Mark Oppenheimer, responding to my comments on his piece on Scientology:

Obviously, it's true that much of what makes us uncomfortable about Scientology is unique to Scientology. I think I was pretty clear about Scientology's unique oddness, its propensity for authoritarianism, etc. In fact, I linked to the exhaustive Rolling Stone piece that is if anything far more damning of Scientology than the Time piece you linked to (and I said I find it generally persuasive). So obviously I was making a circumscribed point, one which I think holds: Scientology is weird, but so too is religion weird, and we shouldn't sit there in Mass or Shabbat services and be so smug.

I do think Scientology has ruined lives. I think many, perhaps most of the horror stories, that we read are true. But if Scientology has 8 or 10 million members -- and I think that's a big exaggeration they make, so let's say 1 million committed members -- than even several hundred of these stories, however lurid and true, wouldn't make Scientology worse (by our admittedly fictional, utilitarian/consequentialist calculus) than other faiths. I know people whose lives were destroyed by Opus Dei -- indeed, I know people whose lives were destroyed by the massive church coverup of pederasty. I know people destroyed by the evangelical subculture, by the mainstream Mormon culture, by Judaism.

Here's the higher-order point: we shouldn't think about religions in terms of their worst excesses (take that, Mr. Hitchens).

We might, however, ask if there is something/systemically/ corrupt about certain religions. That's the implicit charge against Scientology: that something in its nature makes it inherently cult-like or authoritarian (more so than, say, Catholicism or Islam or Orthodox Judaism, all of which can be quite authoritarian in their ways). And I just don't think, based on my reporting, that the answer is obviously “yes.” I think power corrupts, so the leaders are going to be more corrupt than the laity. I think zealotry is bad, so you'll find more excesses among the “Sea Org” than among the more everyday Scientologists. But the point is that there /are/everyday Scientologists -- I've met dozens of them -- who aren't rejecting their families, aren't turning over all their money (or even much of it) to the Church. The point is that one can be a casual, or occasional, Scientologist. And that's what gets lost in most of the reporting on the subject.



I take the last point, but it doesn’t seem to me that the existence of “casual, or occasional” Scientologists exonerates the Church from the charge that it’s more inherently dangerous than, say, Lutheranism. (Full disclosure: I have a relative who is a Scientologist; we’re not terribly close, but so far as I can tell he fits the “everyday Scientologist” category that Oppenheimer identifies – he hasn’t rejected his family, turned over all his money, etc. etc.) Nor do I think that most people find Scientology suspicious primarily because its beliefs seem wackier than the doctrines of many mainstream faiths. Yes, people mock the weird teachings – the aliens, the volcano, the intergalactic civilizations, and so forth – that L. Ron Hubbard's Church allegedly reveals to its initiates. But what's most troubling about Scientology is precisely what Oppenheimer identifies as the crux of the matter: Namely, that it seems deliberately designed to be "cult-like or authoritarian," and that the horror stories he mentions, which range from brainwashing to fraud to worse, may represent not an excess but a fulfillment of what Hubbard had in mind when he founded the religion in the first place.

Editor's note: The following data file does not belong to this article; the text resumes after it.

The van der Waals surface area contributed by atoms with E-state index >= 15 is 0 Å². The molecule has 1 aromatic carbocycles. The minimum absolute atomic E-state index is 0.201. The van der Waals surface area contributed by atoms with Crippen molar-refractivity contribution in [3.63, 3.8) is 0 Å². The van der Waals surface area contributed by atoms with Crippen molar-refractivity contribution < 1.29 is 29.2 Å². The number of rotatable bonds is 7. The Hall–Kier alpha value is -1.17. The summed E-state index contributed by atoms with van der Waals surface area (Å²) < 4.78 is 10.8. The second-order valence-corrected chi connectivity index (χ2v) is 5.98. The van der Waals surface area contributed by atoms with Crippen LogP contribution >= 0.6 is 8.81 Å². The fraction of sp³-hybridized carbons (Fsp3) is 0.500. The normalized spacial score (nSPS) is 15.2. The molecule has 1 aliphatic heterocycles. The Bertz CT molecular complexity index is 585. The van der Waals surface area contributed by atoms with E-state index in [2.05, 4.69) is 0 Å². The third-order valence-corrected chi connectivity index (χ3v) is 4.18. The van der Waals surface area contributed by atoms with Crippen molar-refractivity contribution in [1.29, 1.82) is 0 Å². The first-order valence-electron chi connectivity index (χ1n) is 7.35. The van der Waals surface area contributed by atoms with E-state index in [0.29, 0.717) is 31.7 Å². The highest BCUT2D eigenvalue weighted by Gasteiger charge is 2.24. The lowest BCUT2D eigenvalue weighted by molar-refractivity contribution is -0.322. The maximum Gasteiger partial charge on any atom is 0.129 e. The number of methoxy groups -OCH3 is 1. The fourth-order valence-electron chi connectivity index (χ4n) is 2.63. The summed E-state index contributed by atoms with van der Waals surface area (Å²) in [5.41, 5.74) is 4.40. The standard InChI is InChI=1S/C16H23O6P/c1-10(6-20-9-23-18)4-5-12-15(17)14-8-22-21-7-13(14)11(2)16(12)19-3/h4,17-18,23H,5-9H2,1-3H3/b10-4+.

Obviously, every faith that lasts long enough produces institutional abuses (and worse); the question is whether one can have the religion without the abuses, and the more that the answer seems to be no, the more it seems reasonable to treat that faith as inherently rather than incidentally dangerous. This is why there’s so much debate about whether Mohammed was teaching bin Laden-style jihad right from the beginning, since the answer goes to the heart of how we think about Islam today. Or again, if there were evidence that Jesus of Nazareth had intended to found a religion dedicated to enabling and covering up the sexual abuse of children, then the Catholic sex abuse scandals would be cast in a very different light.

And in the case of L. Ron Hubbard's cash cow of a Church, I've read and heard and seen enough to give me a strong sense that the inherently-dangerous side has the better of the argument, and that a Scientology purged of its "worst excesses" wouldn't be Scientology at all.

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